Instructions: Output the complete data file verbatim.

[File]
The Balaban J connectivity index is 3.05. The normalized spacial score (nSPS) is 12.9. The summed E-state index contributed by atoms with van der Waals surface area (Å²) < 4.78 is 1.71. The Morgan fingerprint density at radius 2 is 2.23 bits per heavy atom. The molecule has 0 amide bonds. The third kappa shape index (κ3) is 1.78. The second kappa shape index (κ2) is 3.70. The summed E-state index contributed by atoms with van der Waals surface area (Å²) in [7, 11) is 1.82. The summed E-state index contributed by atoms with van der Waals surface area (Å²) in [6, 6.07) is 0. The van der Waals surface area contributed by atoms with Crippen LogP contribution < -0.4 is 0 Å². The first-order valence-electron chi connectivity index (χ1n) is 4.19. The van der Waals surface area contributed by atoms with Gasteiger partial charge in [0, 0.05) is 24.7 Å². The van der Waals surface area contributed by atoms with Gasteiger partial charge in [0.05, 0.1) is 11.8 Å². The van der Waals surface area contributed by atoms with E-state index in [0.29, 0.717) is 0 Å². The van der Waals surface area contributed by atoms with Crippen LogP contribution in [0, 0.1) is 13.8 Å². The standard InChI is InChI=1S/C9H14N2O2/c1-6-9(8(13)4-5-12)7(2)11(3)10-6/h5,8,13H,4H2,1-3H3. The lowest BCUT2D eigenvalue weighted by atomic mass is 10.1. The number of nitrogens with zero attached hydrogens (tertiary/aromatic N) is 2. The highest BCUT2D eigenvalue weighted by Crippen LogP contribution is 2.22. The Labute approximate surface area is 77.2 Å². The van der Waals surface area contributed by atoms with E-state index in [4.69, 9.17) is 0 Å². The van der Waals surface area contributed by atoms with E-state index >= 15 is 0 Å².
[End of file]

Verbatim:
The Balaban J connectivity index is 3.05. The normalized spacial score (nSPS) is 12.9. The summed E-state index contributed by atoms with van der Waals surface area (Å²) < 4.78 is 1.71. The Morgan fingerprint density at radius 2 is 2.23 bits per heavy atom. The molecule has 0 amide bonds. The third kappa shape index (κ3) is 1.78. The second kappa shape index (κ2) is 3.70. The summed E-state index contributed by atoms with van der Waals surface area (Å²) in [7, 11) is 1.82. The summed E-state index contributed by atoms with van der Waals surface area (Å²) in [6, 6.07) is 0. The van der Waals surface area contributed by atoms with Crippen LogP contribution < -0.4 is 0 Å². The first-order valence-electron chi connectivity index (χ1n) is 4.19. The van der Waals surface area contributed by atoms with Gasteiger partial charge in [0, 0.05) is 24.7 Å². The van der Waals surface area contributed by atoms with Gasteiger partial charge in [0.05, 0.1) is 11.8 Å². The van der Waals surface area contributed by atoms with E-state index in [0.29, 0.717) is 0 Å². The van der Waals surface area contributed by atoms with Crippen LogP contribution in [0, 0.1) is 13.8 Å². The standard InChI is InChI=1S/C9H14N2O2/c1-6-9(8(13)4-5-12)7(2)11(3)10-6/h5,8,13H,4H2,1-3H3. The lowest BCUT2D eigenvalue weighted by atomic mass is 10.1. The number of nitrogens with zero attached hydrogens (tertiary/aromatic N) is 2. The highest BCUT2D eigenvalue weighted by Crippen LogP contribution is 2.22. The Labute approximate surface area is 77.2 Å². The van der Waals surface area contributed by atoms with E-state index in [4.69, 9.17) is 0 Å². The van der Waals surface area contributed by atoms with E-state index >= 15 is 0 Å².